Last week, the New York Times wrote about a gunshot detection technology called ShotSpotter. Similar to video camera monitoring technology, audio detection devices are set up throughout a city. These devices pick up the sound of a gunshot and triangulate the location. Back at a control room, a technician notifies the police. Within minutes of the initial gunshot, police arrive on the scene often before a 911 call is even placed.
According to the Times:
As long as the audio devices only listen and record gunshots, it’s a promising tool for law enforcement to improve their response times to gun crimes and their chances of apprehending the perpetrators.
Many police officials say the system has significantly improved response time for crimes involving firearms and has increased community confidence and helped deter gun crime by demonstrating that the police can show up quickly at the right place.
The technology, they say, has given officers critical information about what to expect upon arriving at a crime scene — like whether a gun was fired from a car and if so, how fast and in what direction the car was traveling — and has offered a level of precision in locating gunfire rarely afforded by 911 calls.
The downside is when the microphones start recording private conversations. As the Times article points out, they already are doing this in New Bedford, Massachusetts.
Jay Stanley, Senior Policy Analyst at the ACLU Speech, Privacy and Technology Project weighs in with the ACLU’s view:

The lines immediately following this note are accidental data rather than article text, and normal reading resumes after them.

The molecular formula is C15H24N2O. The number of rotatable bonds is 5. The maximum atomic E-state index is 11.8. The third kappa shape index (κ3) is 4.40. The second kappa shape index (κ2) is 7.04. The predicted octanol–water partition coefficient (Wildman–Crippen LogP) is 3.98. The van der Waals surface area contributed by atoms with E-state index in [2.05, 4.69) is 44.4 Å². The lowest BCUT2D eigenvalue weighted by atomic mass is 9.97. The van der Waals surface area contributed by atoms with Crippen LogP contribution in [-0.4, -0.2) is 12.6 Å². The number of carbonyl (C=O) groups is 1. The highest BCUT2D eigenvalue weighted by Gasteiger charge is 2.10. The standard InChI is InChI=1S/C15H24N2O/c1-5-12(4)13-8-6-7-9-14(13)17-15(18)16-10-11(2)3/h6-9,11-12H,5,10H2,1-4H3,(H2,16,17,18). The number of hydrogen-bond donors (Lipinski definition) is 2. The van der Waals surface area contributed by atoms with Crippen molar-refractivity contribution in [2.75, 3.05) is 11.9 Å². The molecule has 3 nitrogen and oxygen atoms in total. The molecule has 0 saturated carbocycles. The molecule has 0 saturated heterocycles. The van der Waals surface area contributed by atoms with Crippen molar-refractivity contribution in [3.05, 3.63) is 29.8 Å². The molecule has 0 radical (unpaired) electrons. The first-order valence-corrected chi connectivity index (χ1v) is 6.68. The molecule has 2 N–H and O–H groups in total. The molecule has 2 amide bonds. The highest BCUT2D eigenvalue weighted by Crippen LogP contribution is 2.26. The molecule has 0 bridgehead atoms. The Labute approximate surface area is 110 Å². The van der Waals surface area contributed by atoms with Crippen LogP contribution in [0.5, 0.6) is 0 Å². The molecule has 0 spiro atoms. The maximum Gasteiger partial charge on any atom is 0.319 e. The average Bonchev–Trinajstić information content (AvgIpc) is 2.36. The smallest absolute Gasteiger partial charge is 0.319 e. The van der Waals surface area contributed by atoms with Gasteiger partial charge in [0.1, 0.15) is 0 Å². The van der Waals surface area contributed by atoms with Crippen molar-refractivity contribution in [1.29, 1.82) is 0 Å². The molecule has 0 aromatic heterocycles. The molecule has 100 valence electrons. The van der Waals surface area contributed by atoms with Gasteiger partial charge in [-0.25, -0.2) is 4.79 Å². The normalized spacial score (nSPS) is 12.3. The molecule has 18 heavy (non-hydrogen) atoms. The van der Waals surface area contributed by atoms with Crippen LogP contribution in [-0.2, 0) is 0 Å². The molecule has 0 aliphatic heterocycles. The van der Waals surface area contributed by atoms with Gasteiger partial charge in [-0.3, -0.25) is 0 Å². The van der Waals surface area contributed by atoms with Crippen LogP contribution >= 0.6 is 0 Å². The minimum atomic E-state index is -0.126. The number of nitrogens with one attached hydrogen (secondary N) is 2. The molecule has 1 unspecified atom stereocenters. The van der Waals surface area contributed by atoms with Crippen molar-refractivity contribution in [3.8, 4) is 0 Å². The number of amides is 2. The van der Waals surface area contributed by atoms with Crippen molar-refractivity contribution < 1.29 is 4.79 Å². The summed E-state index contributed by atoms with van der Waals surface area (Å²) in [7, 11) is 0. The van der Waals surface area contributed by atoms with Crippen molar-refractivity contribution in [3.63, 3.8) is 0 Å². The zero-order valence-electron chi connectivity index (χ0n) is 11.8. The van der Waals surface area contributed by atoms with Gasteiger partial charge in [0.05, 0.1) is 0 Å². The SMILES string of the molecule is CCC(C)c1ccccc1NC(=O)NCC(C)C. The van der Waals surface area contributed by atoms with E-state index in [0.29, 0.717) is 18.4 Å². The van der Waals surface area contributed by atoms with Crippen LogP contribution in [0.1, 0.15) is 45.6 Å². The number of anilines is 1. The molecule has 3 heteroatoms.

It is not generally legal for law enforcement (or anyone else) to make audio recordings of conversations in which they are not a participant without a warrant. In addition to the apparently accidental eavesdropping reported by the Times, an important question is whether microphones can be remotely activated by police who want to listen to nearby conversations.
We’ll be watching closely to ensure that these systems don’t become the latest way for police to get around the Fourth Amendment. In New Bedford, the district attorney told the Times he thought the recording could be admissible as evidence. If the courts start allowing recordings of conversations picked up by these devices to be admitted as evidence, then it will provide an additional incentive to the police to install microphones in our public spaces, over and above what is justified by the level of effectiveness the technology proves to have in pinpointing gun shots. It will also reduce the incentive of the manufacturers to design these systems so that they only pick up gunshots and not the conversations of people walking down the street.